Automotive students rev up

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The first group of WITT Te Pūkenga New Zealand Certificate in Light Automotive Engineering (level 4) ākonga have graduated with most going into apprenticeships or work in the industry.

The level 4 programme was introduced directly in response to ākonga and industry demand.

“The level 3 ākonga wanted to get more knowledge and build their confidence before they started applying for work,” says WITT Te Pūkenga Deputy Director Trades Kerrie Thomson-Booth.

Both programmes are an 80 to 20 split of practical work to theory.

The step up to the level 4 programme sees ākonga work on client’s cars through Te Whare Pūkaha, The Engine Room.

The Engine Room replicates a real workshop environment, right down to the reception area which requires ākonga to practise their customer service skills right alongside their technical skills.

“It’s low stress and has less time pressure so you have time to perfect your skills and ask questions,” says ākonga Jamie Brett who has completed the level 3 and 4 programmes, building on his high school education at New Plymouth Boys High School.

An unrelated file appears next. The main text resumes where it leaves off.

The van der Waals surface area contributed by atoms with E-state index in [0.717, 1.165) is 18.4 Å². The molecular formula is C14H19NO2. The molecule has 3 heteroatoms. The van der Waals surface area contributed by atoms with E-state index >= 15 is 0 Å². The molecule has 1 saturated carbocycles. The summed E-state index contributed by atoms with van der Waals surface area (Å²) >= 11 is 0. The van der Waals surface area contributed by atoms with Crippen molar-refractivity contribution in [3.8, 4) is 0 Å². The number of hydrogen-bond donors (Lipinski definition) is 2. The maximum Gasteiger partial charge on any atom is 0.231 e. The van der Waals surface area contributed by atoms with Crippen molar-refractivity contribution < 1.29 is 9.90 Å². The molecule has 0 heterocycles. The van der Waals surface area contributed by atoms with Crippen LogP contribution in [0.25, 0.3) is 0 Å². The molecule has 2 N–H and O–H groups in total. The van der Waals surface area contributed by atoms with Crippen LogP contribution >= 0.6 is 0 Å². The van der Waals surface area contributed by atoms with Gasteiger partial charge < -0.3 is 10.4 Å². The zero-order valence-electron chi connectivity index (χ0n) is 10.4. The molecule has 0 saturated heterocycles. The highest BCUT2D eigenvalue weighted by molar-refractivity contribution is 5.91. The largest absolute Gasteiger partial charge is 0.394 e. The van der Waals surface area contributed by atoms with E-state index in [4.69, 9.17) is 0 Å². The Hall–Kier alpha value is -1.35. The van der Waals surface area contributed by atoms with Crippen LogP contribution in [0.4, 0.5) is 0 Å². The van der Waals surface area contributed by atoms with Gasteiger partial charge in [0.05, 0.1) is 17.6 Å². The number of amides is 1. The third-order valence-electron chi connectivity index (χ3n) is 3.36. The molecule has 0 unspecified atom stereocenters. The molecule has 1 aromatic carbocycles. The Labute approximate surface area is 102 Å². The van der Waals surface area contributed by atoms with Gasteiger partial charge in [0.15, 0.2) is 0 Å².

The benefit for industry of employing ākonga with the level 4 qualifications is these ākonga are part way through their apprenticeship training and do not need as much supervising and mentoring on the job as they already know their way around a workshop and can do basic servicing and repairs.

“We’ve had good industry feedback on the growth of knowledge and confidence they’ve seen in the students,” says Kerrie.

There’s a shortage of skilled staff in the automotive and engineering sector and the job prospects and opportunity for progression are good.

A traditional career path sees ākonga take on an apprenticeship and work their way up through leadership positions to business owner. Alternatively, people can move into service advisor roles and parts role or use their transferable skills and move into the oil and gas industry. Others, like Kerrie and her team of kaiako, have taken their knowledge and enjoyment of mentoring others into education and are training the next generation of mechanics.

“The tutors are packed full of knowledge from their own time working in the industry and provide a safe environment to learn effectively,” says graduate Jaap Van Zoeren who has an apprenticeship with a local Toyota dealership.

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